Three companies have successfully bid for assets of Virgin Orbit, with aerospace firm Stratolaunch picking up the modified Boeing 747-400 which was used to carry air-dropped satellite launch vehicles.

Virgin Orbit entered US bankruptcy protection earlier this year, weeks after the 747’s first attempt to launch satellites from the UK ended in failure when the rocket suffered a thrust malfunction.

Over 30 expressions of interest were submitted for Virgin Orbit, but court filings show that three entities have been declared successful having offered to purchase various assets.

Stratolaunch already operates the large and unique twin-fuselage Scaled Composites 351, originally developed for air-drop and orbital launches.

The court filing shows it submitted a $17 million bid for the General Electric CF6-powered 747 and related items.

It states that the aircraft is due for a C2 heavy maintenance check in early August, its landing-gear is on a two-year extension which expires in July, and a number of minor system faults need repairing.

virgin orbit 747-c-virgin orbit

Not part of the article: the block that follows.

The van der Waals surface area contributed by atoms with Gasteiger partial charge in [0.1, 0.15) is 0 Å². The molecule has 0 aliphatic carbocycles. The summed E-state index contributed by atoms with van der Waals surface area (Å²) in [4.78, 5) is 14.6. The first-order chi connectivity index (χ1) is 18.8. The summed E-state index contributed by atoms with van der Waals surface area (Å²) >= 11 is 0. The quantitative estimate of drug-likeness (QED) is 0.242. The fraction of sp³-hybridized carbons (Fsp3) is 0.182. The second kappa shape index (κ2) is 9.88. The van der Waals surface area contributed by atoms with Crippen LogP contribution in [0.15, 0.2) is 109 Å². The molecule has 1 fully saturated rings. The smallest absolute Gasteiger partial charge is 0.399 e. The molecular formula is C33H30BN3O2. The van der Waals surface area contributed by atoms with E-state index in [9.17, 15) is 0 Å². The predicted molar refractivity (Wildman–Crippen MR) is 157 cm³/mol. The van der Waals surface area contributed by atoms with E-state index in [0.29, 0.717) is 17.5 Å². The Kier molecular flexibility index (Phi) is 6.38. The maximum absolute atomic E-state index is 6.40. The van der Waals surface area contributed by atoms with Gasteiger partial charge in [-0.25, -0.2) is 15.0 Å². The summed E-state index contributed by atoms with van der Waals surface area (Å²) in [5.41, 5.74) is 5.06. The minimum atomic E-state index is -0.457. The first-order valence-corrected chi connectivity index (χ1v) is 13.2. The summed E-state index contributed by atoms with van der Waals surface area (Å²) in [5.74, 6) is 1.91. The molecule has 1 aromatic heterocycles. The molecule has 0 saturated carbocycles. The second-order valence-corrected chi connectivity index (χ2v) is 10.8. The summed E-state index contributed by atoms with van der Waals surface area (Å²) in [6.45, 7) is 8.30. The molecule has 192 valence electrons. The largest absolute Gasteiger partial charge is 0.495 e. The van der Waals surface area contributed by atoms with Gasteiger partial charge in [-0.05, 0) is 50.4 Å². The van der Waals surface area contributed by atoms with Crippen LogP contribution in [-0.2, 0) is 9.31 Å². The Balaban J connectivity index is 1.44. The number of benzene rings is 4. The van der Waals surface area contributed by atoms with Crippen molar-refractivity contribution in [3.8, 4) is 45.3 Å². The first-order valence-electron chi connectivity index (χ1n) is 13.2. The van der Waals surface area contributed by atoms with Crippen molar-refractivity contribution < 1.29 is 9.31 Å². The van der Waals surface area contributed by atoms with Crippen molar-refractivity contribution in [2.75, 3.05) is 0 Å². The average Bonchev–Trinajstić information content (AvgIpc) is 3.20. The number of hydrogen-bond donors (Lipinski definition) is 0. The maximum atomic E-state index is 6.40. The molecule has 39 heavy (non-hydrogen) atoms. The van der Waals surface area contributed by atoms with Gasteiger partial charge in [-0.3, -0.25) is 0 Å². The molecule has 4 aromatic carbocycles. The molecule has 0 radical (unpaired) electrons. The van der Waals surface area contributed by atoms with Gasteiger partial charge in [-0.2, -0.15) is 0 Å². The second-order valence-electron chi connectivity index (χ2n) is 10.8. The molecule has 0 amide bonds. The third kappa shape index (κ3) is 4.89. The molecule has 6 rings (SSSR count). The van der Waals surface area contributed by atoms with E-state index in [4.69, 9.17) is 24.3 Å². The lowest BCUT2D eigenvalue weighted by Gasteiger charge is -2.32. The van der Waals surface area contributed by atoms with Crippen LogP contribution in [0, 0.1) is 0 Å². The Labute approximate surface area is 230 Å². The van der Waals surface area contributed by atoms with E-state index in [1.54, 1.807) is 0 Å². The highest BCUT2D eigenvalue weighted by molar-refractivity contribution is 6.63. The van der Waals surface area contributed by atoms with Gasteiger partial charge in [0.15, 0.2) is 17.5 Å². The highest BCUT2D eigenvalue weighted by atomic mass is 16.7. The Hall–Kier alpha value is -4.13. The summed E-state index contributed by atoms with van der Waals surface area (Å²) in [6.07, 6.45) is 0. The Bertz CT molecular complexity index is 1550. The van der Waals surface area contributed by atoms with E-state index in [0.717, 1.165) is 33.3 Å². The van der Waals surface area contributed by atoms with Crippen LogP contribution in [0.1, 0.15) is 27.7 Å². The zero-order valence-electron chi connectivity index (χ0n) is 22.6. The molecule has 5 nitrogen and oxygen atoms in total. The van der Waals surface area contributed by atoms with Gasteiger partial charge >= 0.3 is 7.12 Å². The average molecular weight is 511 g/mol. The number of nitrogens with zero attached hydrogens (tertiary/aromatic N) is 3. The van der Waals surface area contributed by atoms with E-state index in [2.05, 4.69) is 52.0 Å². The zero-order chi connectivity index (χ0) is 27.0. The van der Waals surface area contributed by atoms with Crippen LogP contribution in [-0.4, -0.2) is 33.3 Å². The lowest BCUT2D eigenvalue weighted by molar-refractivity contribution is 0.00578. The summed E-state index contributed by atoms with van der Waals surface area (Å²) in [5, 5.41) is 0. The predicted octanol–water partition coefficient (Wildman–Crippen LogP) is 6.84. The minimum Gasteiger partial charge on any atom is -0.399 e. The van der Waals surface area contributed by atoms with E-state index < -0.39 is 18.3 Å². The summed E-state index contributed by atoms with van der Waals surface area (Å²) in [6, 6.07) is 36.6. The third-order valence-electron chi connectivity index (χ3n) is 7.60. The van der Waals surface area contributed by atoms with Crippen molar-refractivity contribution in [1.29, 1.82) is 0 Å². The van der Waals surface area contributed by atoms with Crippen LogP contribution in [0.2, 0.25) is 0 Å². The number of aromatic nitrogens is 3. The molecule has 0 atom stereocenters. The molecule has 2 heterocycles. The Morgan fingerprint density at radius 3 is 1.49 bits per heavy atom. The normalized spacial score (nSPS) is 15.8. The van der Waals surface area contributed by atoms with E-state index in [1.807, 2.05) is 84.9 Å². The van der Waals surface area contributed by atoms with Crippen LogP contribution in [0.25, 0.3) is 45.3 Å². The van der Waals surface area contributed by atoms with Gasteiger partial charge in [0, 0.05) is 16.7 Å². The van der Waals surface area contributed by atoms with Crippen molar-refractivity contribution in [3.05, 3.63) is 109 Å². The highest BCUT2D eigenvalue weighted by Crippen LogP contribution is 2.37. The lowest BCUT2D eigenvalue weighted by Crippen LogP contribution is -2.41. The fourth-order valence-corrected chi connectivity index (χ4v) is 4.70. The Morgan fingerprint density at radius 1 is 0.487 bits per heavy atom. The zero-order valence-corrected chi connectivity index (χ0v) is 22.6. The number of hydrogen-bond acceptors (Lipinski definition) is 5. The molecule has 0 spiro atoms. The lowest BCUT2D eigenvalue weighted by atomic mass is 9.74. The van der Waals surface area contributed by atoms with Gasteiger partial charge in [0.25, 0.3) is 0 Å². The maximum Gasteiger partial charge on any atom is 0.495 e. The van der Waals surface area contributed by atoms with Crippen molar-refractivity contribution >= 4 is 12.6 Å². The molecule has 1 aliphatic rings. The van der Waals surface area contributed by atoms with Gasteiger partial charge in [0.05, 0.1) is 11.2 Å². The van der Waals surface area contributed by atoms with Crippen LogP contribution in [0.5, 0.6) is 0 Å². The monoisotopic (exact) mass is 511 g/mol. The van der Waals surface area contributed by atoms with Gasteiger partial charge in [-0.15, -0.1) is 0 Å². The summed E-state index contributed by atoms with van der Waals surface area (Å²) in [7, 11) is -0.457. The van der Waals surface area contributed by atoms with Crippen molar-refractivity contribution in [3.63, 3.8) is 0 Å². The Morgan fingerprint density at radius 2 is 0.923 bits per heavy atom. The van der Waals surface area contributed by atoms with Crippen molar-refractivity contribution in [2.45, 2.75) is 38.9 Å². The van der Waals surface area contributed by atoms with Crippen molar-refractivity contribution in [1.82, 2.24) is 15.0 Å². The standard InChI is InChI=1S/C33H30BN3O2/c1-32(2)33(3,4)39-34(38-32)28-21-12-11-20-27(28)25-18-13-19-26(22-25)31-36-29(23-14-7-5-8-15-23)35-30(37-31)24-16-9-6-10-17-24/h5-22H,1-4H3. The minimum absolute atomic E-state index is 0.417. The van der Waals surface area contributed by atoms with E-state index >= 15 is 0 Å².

Source: Virgin Orbit

Virgin Orbit’s 747-400 (N744VG), which it used to air-launch satellites

The filing also points out that the aircraft’s documentation is “no longer continuous” as of the completion of its flights to and from the UK’s Spaceport Cornwall during the failed January launch mission – but the jet remains in the same configuration.

“At the closing, [the] seller will deliver a logbook that is up-to-date for all operations as of the delivery date of the aircraft,” it adds.

According to the court filings, an entity called Launcher bid $2.7 million for facilities and machinery located at the Mojave space centre in California.

The third bidder, Rocket Lab USA, put forward a bid of just over $16.1 million for Virgin Orbit’s headquarters and manufacturing complex in Long Beach.

While it confirms the bid does not include the 747, or launch vehicles, Rocket Lab says the assets are “expected to advance” the production of its own launch vehicle, known as Neutron.

“Rocket Lab will not be integrating Virgin Orbit’s launch system within its existing launch services,” it adds.

“With Neutron’s design and development well-advanced, this transaction represents a capital expenditure savings opportunity to augment our production capability to bring Neutron to the launch pad quickly to serve our customers and their future success.”